Jen Whittingham reflects on recent travels to Antarctica.
Some would argue that the need to physically go to the ocean and “do” ocean science is becoming less necessary due to advances in satellite technology that reduce the need for the collection of physical samples. As a student, not even in the oceanography department, I therefore consider myself extremely fortunate to have not only been to sea but to the Southern Ocean, even reaching the marginal ice zone in Antarctica. This trip formed part of my PhD research on different ways of knowing the ocean. I conducted a laboratory ethnography of an oceanographic cruise in the Antarctic polar zone. As a social-scientist-humanities researcher, I was the weirdo on board who researches people and uses words like ‘relationships’, ‘connections’, and ‘emotions’, concepts that were not part of the scientific vocabulary of many of the scientists. My research comes from a recognition that knowledge matters and how we make knowledge is not a neutral process but is influenced by our positionality and context. This knowledge making, in turn, produces certain relationships with the world around us. On the ship, I was interested in how scientific ocean knowledge is produced and what the implications of that knowledge production might be.
Sensing Nature, Making Science
It became clear to me quite quickly that sensing the ocean was a crucial element of making sense of the ocean. In other words, before the science and the data analysis can take place, a phenomenon must be sensed. Our bodies are our most immediate and intimate sensors, continuously sensing what is around us, temperature, salinity, moisture, light, sound, and motion. On this level, my body knew it was going south. With every degree of latitude, the atmosphere became dryer and colder as we travelled on the ship further and further south towards Antarctica. But our human bodies were not the only sensors on the ship. The scientists and their technologies aboard turned the ship into a giant floating sensor in the middle of the Southern Ocean. All the research teams were, in essence, seeking to sense something, from waves, vibrations, temperature, and metals, to phytoplankton, clouds, and wind. The sensing didn’t stop with the boat, satellites were also a part of this sensory oceanic orchestra that make a lot of the science possible, and some would argue – better. The scientists sensed, measured, monitored, mapped, and made visual multiple dimensions of the Southern Ocean. Technologies enabled us as humans to visualise oceanic processes that would otherwise be invisible and from this sensing, scientific, social, cultural, and political sense could be made. Like Lehman (2018: 58) has stated, “oceanographic sensing practices shape the understandings of the ocean that underlie everything from pop culture to climate change negotiations.”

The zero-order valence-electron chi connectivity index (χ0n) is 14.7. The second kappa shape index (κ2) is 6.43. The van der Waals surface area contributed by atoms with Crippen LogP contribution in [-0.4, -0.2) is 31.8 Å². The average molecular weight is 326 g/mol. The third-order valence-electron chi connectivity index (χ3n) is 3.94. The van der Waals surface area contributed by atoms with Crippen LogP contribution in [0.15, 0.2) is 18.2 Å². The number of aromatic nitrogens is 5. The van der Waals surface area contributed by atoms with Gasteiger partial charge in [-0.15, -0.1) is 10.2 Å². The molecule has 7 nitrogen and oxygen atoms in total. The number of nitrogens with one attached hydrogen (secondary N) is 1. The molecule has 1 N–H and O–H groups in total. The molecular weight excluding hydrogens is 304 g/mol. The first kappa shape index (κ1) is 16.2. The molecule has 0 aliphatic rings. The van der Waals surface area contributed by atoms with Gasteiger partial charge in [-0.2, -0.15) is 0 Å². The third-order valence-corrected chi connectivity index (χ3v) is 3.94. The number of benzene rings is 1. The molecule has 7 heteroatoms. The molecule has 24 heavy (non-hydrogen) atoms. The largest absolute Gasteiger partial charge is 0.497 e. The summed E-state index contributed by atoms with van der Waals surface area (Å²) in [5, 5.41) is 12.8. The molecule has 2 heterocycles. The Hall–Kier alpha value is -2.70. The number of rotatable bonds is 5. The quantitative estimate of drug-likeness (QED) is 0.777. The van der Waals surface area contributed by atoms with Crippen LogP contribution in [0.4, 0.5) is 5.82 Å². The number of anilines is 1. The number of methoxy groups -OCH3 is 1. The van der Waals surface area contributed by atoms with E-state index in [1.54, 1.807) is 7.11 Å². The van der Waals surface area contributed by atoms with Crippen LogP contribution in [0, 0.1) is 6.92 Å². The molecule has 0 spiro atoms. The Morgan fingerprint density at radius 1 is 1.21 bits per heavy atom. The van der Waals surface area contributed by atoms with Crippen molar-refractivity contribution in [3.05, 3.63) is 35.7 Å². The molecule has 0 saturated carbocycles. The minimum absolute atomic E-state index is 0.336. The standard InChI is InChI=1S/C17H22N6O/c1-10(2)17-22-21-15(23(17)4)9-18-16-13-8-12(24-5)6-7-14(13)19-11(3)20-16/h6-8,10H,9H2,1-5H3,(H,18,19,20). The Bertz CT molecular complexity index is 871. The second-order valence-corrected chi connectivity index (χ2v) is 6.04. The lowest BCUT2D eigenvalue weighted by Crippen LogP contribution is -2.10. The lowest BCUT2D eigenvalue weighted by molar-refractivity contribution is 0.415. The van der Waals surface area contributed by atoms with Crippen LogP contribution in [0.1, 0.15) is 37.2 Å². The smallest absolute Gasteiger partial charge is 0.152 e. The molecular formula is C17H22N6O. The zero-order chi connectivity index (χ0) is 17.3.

Making visible what would otherwise be invisible is a wonderful ability of science. Aboard the ship, looking out to an endless sea, at the deep, dark, greys, blues and whites of waves as they wish wash and crisscross through one another, towards and away from one another, whirls with no logic; it might seem that we were alone out there and indeed we were, in one sense, completely isolated from other humans. Yet, what the scientists showed me is that we were not alone, we were there with the phytoplankton, dinoflagellates, bacterial communities, nutrients, and viruses, an infinite assemblage of life. The flow cytometer, the filters, the McLane pump, the microscopes, the surface drifters, the graphs, the complex equations, all revealed an ecology of beings, uncovering worlds within the waves. This might suggest that in the absence of people on such a remote ocean, other non-human and more-than human actors are more central to understanding and governing the Southern Ocean.
Frontiers of Knowledge and Sea Truthing
The Southern Ocean is not scientifically well known; it’s a data-poor region. It is extremely remote, and the harsh environmental conditions make the going and the doing of science logistically difficult and expensive. There is an even greater lack of data for the winter season when collecting data is even more perilous and risky. The waves, the wind, the cold, the ice, all the elements of the Southern Ocean in winter, when we were there, seemed to be very much against the scientific itinerary. Nature seemed to be getting on with itself while the scientists tried so desperately to plan, organise, strategise and problem-solve. The rigidity of science on land must give way to a science of flexibility, creativity, and improvisation on the Southern Ocean in winter. This lack of data was extremely exciting for the scientists, it pointed them in the direction of discovery, not of the ocean itself but of its processes and behaviours. Approaching the frontiers of knowledge and the anticipation of science to come was palpable amongst everyone on the ship. One unforgettable moment was when the side door of the ship was opening for the first time to lower the CTD (Conductivity, Temperature, Depth) to a depth of 1000m. This instrument is used to collect sea water from different depths of the ocean and was one of the key pieces of equipment that many of the teams were reliant upon for their work. As the side door of the ship slowly opened and the boundless ocean was revealed through it, all the scientists aboard had their phones in hand and recorded the momentous occasion. It felt like a red-carpet moment with fans awaiting their favourite celebrity. The CTD hung in the collective hope of science to come and was carefully lowered into the invisibility of the sea beneath us. This is where the deep, invisible ocean becomes visible on computer screens; salinity becomes a blue line, temperature a red line and carbon dioxide, a yellow line. We cannot see the depth of the sea as it is with our eyes, but we are presented with a technology-mediated representation of it, one that is measured and then mapped on a graph. Such sensing technologies outsource the human nervous system, the human eyes, ears, and hands to an assemblage of technologies, that in turn create new representations of nature.